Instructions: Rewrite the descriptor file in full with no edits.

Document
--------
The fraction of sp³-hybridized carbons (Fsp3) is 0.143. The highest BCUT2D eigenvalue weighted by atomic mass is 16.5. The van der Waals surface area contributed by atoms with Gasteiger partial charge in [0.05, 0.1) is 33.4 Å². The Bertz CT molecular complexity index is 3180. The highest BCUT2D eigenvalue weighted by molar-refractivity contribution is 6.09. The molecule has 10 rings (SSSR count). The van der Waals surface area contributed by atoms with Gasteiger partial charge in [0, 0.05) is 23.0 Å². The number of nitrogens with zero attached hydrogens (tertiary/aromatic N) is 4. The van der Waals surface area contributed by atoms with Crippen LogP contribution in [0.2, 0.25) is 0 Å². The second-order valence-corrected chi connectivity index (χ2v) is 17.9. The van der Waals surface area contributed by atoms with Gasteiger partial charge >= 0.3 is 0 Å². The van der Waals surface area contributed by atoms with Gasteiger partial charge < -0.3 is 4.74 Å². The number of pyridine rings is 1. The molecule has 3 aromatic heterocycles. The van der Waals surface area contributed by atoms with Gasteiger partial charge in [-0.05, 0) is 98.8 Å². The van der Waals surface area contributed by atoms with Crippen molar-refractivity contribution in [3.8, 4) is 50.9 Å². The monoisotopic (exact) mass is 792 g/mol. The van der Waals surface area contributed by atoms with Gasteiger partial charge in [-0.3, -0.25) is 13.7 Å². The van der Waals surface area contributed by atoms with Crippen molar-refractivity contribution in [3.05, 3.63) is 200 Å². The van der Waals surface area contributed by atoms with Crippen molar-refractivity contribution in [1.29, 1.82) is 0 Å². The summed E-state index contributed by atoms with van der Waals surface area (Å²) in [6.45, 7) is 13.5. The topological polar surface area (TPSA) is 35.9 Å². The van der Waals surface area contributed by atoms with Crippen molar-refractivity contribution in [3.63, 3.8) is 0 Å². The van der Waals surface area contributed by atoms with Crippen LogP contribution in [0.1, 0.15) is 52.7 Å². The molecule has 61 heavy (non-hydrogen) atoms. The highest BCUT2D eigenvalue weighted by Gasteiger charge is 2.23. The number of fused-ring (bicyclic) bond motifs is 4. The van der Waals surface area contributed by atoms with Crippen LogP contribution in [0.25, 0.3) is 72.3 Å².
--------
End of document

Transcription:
The fraction of sp³-hybridized carbons (Fsp3) is 0.143. The highest BCUT2D eigenvalue weighted by atomic mass is 16.5. The van der Waals surface area contributed by atoms with Gasteiger partial charge in [0.05, 0.1) is 33.4 Å². The Bertz CT molecular complexity index is 3180. The highest BCUT2D eigenvalue weighted by molar-refractivity contribution is 6.09. The molecule has 10 rings (SSSR count). The van der Waals surface area contributed by atoms with Gasteiger partial charge in [0, 0.05) is 23.0 Å². The number of nitrogens with zero attached hydrogens (tertiary/aromatic N) is 4. The van der Waals surface area contributed by atoms with Crippen LogP contribution in [0.2, 0.25) is 0 Å². The second-order valence-corrected chi connectivity index (χ2v) is 17.9. The van der Waals surface area contributed by atoms with Gasteiger partial charge >= 0.3 is 0 Å². The van der Waals surface area contributed by atoms with Gasteiger partial charge < -0.3 is 4.74 Å². The number of pyridine rings is 1. The molecule has 3 aromatic heterocycles. The van der Waals surface area contributed by atoms with Gasteiger partial charge in [-0.05, 0) is 98.8 Å². The van der Waals surface area contributed by atoms with Crippen molar-refractivity contribution in [3.8, 4) is 50.9 Å². The monoisotopic (exact) mass is 792 g/mol. The van der Waals surface area contributed by atoms with Gasteiger partial charge in [-0.3, -0.25) is 13.7 Å². The van der Waals surface area contributed by atoms with Crippen molar-refractivity contribution in [3.05, 3.63) is 200 Å². The van der Waals surface area contributed by atoms with Crippen molar-refractivity contribution in [1.29, 1.82) is 0 Å². The summed E-state index contributed by atoms with van der Waals surface area (Å²) in [6.45, 7) is 13.5. The topological polar surface area (TPSA) is 35.9 Å². The van der Waals surface area contributed by atoms with Crippen molar-refractivity contribution in [3.63, 3.8) is 0 Å². The van der Waals surface area contributed by atoms with Crippen LogP contribution in [0.1, 0.15) is 52.7 Å². The molecule has 61 heavy (non-hydrogen) atoms. The highest BCUT2D eigenvalue weighted by Gasteiger charge is 2.23. The number of fused-ring (bicyclic) bond motifs is 4. The van der Waals surface area contributed by atoms with Crippen LogP contribution in [0.25, 0.3) is 72.3 Å².